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Freedom Convoy leader Tamara LichJordan B Peterson / YouTube

(LifeSiteNews) — Freedom Convoy leader Tamara Lich sat down for a lengthy interview with famed psychologist Jordan Peterson to break down just what went on during the massive anti-mandate trucker protest that put Canada on the world stage.

In the wide-ranging interview published Thursday titled “Truckers on the Frontlines of Freedom,” Lich joined Peterson and his wife Tammy to dissect the events “leading up to, during, and after the internationally recognized Canadian Freedom Convoy, which sought to publicize and end ridiculous COVID mandates as they heavily affected the multi-national trucking industry.”

In the interview, Lich, born in Saskatchewan but now a resident of Alberta, explained to Peterson that she was largely apolitical until the industry in which she worked – Alberta’s oil and gas sector – began to be throttled by so-called “climate change” policies implemented by the federal government throughout the late 2010s. 

In particular, Lich outlined to Peterson that she became angered with two federal Liberal Party policies introduced in Parliament in 2017 and 2018, called Bill C-48, Oil Tanker Moratorium Act, and Bill C-69, Impact Assessment Act and Canadian Energy Regulator Act, respectively.

As a result of these policies and others, Lich, taking inspiration from the “yellow vests” protest in France in 2018, started a Canadian version of the movement, which included forming a convoy of trucks to protest in a variety of locations in the western half of the nation.

Lich also explained to Peterson that it was around this time that she became involved with “Wexit,” a play on words of the U.K.’s Brexit movement, which saw disgruntled Canadians in the natural resource heavy western provinces band together to form a political party in opposition to federal government policies.

Later in the interview, Lich broke down how after the COVID-19 so-called pandemic had begun she started to do her own research about the virus and the associated vaccines, listening to experts such as Dr. Byram Bridle, Dr. Peter McCullough, Dr. Robert Malone and others, and began to doubt the credibility of the government’s approach to managing the virus, which in Canada included lockdowns, mask mandates and vaccine passports among other measures.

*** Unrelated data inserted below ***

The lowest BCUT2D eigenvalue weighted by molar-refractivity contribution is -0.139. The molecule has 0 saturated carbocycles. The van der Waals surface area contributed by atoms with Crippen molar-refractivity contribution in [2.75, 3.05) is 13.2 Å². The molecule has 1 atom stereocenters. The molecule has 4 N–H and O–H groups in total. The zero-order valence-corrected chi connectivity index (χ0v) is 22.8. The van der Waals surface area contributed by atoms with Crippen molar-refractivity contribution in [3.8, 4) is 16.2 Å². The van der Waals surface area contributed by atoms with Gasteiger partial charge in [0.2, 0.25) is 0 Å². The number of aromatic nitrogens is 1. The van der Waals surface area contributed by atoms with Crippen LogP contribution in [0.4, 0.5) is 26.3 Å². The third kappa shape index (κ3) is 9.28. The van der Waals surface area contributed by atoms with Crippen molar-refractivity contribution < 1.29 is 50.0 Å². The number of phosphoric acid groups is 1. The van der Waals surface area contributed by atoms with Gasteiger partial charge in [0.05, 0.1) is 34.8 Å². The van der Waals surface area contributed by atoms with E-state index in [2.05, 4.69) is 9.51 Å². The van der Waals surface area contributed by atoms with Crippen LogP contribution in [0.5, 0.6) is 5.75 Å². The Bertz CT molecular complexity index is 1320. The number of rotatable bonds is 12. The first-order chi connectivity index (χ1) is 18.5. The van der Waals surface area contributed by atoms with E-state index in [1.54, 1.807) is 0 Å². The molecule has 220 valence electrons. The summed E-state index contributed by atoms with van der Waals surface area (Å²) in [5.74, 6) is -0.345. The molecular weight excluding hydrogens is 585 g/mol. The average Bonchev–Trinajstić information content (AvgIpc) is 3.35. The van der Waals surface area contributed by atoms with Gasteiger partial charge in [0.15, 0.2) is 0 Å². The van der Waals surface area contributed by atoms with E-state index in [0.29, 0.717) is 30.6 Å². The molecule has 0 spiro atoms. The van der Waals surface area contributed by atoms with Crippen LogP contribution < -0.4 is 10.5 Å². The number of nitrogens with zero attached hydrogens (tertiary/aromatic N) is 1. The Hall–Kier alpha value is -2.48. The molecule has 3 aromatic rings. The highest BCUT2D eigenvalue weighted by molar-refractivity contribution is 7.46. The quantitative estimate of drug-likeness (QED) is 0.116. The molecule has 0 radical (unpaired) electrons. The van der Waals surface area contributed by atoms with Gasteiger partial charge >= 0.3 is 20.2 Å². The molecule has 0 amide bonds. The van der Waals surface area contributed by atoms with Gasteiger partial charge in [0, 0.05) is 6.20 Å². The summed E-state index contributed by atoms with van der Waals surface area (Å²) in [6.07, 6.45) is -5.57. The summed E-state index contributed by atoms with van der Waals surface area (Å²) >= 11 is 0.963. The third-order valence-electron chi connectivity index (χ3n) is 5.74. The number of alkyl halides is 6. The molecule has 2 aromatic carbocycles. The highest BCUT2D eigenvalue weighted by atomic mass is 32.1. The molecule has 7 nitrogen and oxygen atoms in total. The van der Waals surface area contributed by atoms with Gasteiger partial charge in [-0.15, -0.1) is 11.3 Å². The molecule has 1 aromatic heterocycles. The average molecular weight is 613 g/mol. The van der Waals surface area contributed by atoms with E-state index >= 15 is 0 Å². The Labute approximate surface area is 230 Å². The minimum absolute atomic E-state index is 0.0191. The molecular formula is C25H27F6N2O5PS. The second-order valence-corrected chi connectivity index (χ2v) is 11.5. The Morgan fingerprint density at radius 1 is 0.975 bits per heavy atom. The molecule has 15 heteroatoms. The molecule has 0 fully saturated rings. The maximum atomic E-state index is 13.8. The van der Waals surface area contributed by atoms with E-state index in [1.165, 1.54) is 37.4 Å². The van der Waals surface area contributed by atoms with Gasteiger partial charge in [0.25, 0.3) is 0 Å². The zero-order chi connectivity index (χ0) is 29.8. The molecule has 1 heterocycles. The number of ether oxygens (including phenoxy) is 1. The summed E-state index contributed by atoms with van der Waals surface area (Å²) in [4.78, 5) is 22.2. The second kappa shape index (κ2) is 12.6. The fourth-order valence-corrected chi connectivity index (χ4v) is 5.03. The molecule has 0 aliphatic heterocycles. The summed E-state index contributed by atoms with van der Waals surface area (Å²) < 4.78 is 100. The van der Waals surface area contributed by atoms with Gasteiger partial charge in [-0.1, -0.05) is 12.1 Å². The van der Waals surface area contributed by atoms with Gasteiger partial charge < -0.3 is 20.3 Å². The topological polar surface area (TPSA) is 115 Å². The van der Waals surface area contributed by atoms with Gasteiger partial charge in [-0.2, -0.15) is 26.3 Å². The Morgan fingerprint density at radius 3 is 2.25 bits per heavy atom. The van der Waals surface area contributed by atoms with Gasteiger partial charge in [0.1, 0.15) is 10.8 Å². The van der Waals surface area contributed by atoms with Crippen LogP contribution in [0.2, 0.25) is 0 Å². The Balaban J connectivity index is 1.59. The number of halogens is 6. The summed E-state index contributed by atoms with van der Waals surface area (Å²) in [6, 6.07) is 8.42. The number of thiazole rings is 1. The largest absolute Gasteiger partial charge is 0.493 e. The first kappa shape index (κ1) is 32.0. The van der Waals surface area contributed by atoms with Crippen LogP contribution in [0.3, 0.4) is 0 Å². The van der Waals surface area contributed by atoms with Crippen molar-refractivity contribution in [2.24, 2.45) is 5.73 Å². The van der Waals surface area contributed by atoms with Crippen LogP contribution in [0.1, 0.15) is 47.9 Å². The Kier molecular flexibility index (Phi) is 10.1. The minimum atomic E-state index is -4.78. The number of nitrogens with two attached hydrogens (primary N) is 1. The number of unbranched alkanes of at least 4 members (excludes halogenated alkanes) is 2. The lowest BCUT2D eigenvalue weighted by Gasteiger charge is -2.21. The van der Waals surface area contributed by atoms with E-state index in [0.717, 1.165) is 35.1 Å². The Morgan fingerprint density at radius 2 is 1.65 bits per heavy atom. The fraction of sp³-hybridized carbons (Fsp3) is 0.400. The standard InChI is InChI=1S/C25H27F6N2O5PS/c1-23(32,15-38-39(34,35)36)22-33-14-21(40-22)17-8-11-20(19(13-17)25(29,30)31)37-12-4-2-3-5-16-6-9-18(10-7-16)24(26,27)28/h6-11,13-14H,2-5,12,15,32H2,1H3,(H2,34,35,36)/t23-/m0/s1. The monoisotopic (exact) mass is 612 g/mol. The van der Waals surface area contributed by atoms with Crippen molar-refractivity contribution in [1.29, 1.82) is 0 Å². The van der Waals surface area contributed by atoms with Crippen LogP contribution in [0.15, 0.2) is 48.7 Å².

Then, in January 2022, Lich recalls coming across Canadian truck driver Chris Barber, who was advocating on social media for a trucker-related protest after Prime Minister Justin Trudeau mandated that those driving across the U.S.-Canada border, including truckers, would have to be vaccinated against COVID or subject themselves to a 14-day quarantine every time they reentered the country.

Lich said that her and the other organizers then started a GoFundMe page and a website for the Freedom Convoy, with the intent of encouraging truckers to drive to the nation’s capital of Ottawa and park their vehicles in protest of the various COVID-era mandates.

Lich told Peterson that “miraculously” the movement took off on social media and word of mouth, and that despite the massive turnout, it only took “10 days” to organize.

For the remainder of the interview, Lich told Peterson about the immense success of the Freedom Convoy, the Trudeau government’s heavy-handed response – which included invoking the never-before-used Emergencies Act to freeze the bank accounts of the organizers and anyone who had financially contributed to the movement, in addition to arresting Lich and the other organizers – and her experience being in jail for over 45 days on mischief charges stemming from her role in the movement.

Despite the immense personal cost, Lich talked about the pride and joy she felt during the protest, and how her and her fellow organizer Barber, felt as though they had already “won” just based on the “beautiful show of humanity” that took place for those weeks in Ottawa.

As reported by LifeSiteNews in May, despite being considered heroes to many Canadians, Lich and Barber are still facing criminal charges for their roles in the convoy and are expected in court in September for a four-week criminal trial.